What is your artistic super power?

It’s that I know I don’t have one, and that this no longer troubles me, and oh what a relief it is.

Tell us a secret.

I’m in bed every night by 8:30. Some people have trouble sleeping; I have trouble staying awake.

Learn more about Mark Salzman and other creative and inspirational scientists, entrepreneurs and scholars who are profiled in Advancing Confidently.

51dicgsfmol-_sx331_bo1204203200_Advancing Confidently – In his earlier book Standing on Shoulders, Peter Bachmann demonstrated the intellectual benefits of a liberal arts education, by weaving together the actual words of high school students in dialogues about classical texts. In Advancing Confidently, he demonstrates the liberal arts character benefits in a series of profiles of his former teachers and students who have demonstrated the courage and conviction to, in Thoreau’s words, “advance confidently in the direction of their dreams.” Each story is a celebration of independent thought and action, traits essential to twenty-first century success.

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5 Things to Know if You Want to Make Comic Books

Andrea Davis Career Advice, Drawing, Getting Started, How To, Illustration, Visual Arts, Writing

So you want to make comic books?

Writer Shea Fontana and artist and colorist Monica Kubina, two of the creative team behind the DC Superhero Girls Finals Crisis Graphic Novel, recently converged at Earth-2 Comics in Sherman Oaks for a meeting of S.C.R.A.W.L. (Secret Comic Readers and Writers League) to answer questions and sign copies of the comic book for their young fans. Monica and Shea shared some of their perspectives and career wisdom with the members of the audience, many of whom proved to be budding comic book artists and writers themselves.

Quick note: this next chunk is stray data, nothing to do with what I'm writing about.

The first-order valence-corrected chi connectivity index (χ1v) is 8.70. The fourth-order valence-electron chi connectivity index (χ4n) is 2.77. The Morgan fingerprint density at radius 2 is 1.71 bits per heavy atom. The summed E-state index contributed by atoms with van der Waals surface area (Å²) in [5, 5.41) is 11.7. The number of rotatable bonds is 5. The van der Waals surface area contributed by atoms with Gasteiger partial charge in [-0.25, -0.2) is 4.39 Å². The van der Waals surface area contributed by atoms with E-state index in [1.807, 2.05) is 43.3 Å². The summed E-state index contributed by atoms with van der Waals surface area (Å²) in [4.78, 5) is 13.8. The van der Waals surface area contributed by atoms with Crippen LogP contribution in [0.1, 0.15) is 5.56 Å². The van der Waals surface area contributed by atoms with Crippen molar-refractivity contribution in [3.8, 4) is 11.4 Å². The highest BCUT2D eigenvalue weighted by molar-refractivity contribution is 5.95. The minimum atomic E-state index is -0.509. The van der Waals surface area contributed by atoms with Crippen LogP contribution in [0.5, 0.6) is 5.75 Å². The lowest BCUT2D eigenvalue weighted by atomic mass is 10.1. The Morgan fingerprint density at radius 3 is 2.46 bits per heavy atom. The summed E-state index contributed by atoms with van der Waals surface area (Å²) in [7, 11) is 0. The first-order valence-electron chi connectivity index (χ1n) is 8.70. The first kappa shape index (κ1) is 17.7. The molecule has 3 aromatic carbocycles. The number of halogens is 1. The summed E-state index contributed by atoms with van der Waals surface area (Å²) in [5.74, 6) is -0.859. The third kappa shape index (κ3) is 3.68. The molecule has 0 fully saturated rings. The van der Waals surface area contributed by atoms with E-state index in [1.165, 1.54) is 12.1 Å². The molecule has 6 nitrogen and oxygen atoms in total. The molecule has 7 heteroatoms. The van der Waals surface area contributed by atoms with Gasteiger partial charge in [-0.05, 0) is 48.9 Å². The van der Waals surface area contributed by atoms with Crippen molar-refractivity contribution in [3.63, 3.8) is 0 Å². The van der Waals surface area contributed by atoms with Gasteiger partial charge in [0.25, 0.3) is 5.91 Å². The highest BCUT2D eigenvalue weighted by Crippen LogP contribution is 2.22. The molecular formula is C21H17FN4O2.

Writer Shea Fontana and artist and colorist Monica Kubina

1.  Write or draw. Every. Single. Day.

If you’re an artist, if you’re a writer, do something to hone your skills every single day. Write a scene. Sketch. Design a character. Create a backstory. Every. Single. Day.

2. Watch a lot. Read a lot.

Become well versed in the medium you want to master. Study and analyze what you see. If your parents wonder why you’re reading so many comic books or watching so many animated shows, remind them that you’re preparing for your future career.

3. Have confidence in yourself.

When you’re young, you always think you lack experience. Don’t forget: there is beauty and creativity in you as a young artist. You may not see things as others do, and that’s okay.

4. The cliche is true.

Be yourself, follow your heart, don’t take criticism personally. There’s no one magic piece of advice that will lead to success. But the boring stuff about dedication, hard work and practice is what matters most.

5. Have your own opinions.

Think them through and articulate them well. Don’t try to change your voice to fit someone else’s ideas.

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The Art of Politics – Presidential Survey of Artists by Acceptd

Marshall Ayers Opportunities

Acceptd, an artist network of young artists, professionals, arts education programs and cultural organizations with nearly 200,000 members, has launched a nationwide survey of artists to help match their political ideology to a presidential candidate.

The 2016 presidential election is shaping up to be one of the wildest in history. With both major party candidates polling with low approval numbers, independent candidates making a bigger impact than ever and a new scandal seemingly popping up every day, it’s hard to make sense of it all.